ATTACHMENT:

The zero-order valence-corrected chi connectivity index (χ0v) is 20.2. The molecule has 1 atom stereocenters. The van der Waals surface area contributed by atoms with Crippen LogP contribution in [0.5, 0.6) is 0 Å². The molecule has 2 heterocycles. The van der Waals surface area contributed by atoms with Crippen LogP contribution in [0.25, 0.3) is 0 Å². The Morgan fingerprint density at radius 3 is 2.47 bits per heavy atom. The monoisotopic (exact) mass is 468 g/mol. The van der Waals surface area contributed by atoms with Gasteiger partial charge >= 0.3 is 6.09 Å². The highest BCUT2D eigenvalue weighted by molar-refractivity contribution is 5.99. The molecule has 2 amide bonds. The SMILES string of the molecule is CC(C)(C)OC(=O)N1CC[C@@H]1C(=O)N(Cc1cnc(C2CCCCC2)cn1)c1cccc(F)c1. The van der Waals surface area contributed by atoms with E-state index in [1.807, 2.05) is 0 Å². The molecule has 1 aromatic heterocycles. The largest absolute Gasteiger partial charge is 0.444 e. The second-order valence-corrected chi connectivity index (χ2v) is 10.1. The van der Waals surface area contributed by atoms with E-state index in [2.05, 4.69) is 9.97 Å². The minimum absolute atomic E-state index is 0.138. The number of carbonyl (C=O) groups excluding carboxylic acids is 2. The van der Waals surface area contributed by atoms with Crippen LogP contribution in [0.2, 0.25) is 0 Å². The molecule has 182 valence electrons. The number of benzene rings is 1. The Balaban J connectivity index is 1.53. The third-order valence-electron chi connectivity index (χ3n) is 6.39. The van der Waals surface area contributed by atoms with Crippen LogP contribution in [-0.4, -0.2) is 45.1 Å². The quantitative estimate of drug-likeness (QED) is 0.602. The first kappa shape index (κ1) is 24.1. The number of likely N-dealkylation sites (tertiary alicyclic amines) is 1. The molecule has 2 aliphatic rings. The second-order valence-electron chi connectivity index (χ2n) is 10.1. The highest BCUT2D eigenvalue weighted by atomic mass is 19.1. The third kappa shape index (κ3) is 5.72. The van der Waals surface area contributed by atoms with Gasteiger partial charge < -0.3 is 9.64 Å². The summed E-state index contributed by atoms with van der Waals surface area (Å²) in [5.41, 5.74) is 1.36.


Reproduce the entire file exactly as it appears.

The zero-order valence-corrected chi connectivity index (χ0v) is 20.2. The molecule has 1 atom stereocenters. The van der Waals surface area contributed by atoms with Crippen LogP contribution in [0.5, 0.6) is 0 Å². The molecule has 2 heterocycles. The van der Waals surface area contributed by atoms with Crippen LogP contribution in [0.25, 0.3) is 0 Å². The Morgan fingerprint density at radius 3 is 2.47 bits per heavy atom. The monoisotopic (exact) mass is 468 g/mol. The van der Waals surface area contributed by atoms with Gasteiger partial charge >= 0.3 is 6.09 Å². The highest BCUT2D eigenvalue weighted by molar-refractivity contribution is 5.99. The molecule has 2 amide bonds. The SMILES string of the molecule is CC(C)(C)OC(=O)N1CC[C@@H]1C(=O)N(Cc1cnc(C2CCCCC2)cn1)c1cccc(F)c1. The van der Waals surface area contributed by atoms with E-state index in [1.807, 2.05) is 0 Å². The molecule has 1 aromatic heterocycles. The largest absolute Gasteiger partial charge is 0.444 e. The second-order valence-corrected chi connectivity index (χ2v) is 10.1. The van der Waals surface area contributed by atoms with E-state index in [2.05, 4.69) is 9.97 Å². The minimum absolute atomic E-state index is 0.138. The number of carbonyl (C=O) groups excluding carboxylic acids is 2. The van der Waals surface area contributed by atoms with Crippen LogP contribution in [0.2, 0.25) is 0 Å². The molecule has 182 valence electrons. The number of benzene rings is 1. The Balaban J connectivity index is 1.53. The third-order valence-electron chi connectivity index (χ3n) is 6.39. The van der Waals surface area contributed by atoms with Crippen LogP contribution in [-0.4, -0.2) is 45.1 Å². The quantitative estimate of drug-likeness (QED) is 0.602. The first kappa shape index (κ1) is 24.1. The number of likely N-dealkylation sites (tertiary alicyclic amines) is 1. The molecule has 2 aliphatic rings. The second-order valence-electron chi connectivity index (χ2n) is 10.1. The highest BCUT2D eigenvalue weighted by atomic mass is 19.1. The third kappa shape index (κ3) is 5.72. The van der Waals surface area contributed by atoms with Gasteiger partial charge < -0.3 is 9.64 Å². The summed E-state index contributed by atoms with van der Waals surface area (Å²) in [5.41, 5.74) is 1.36.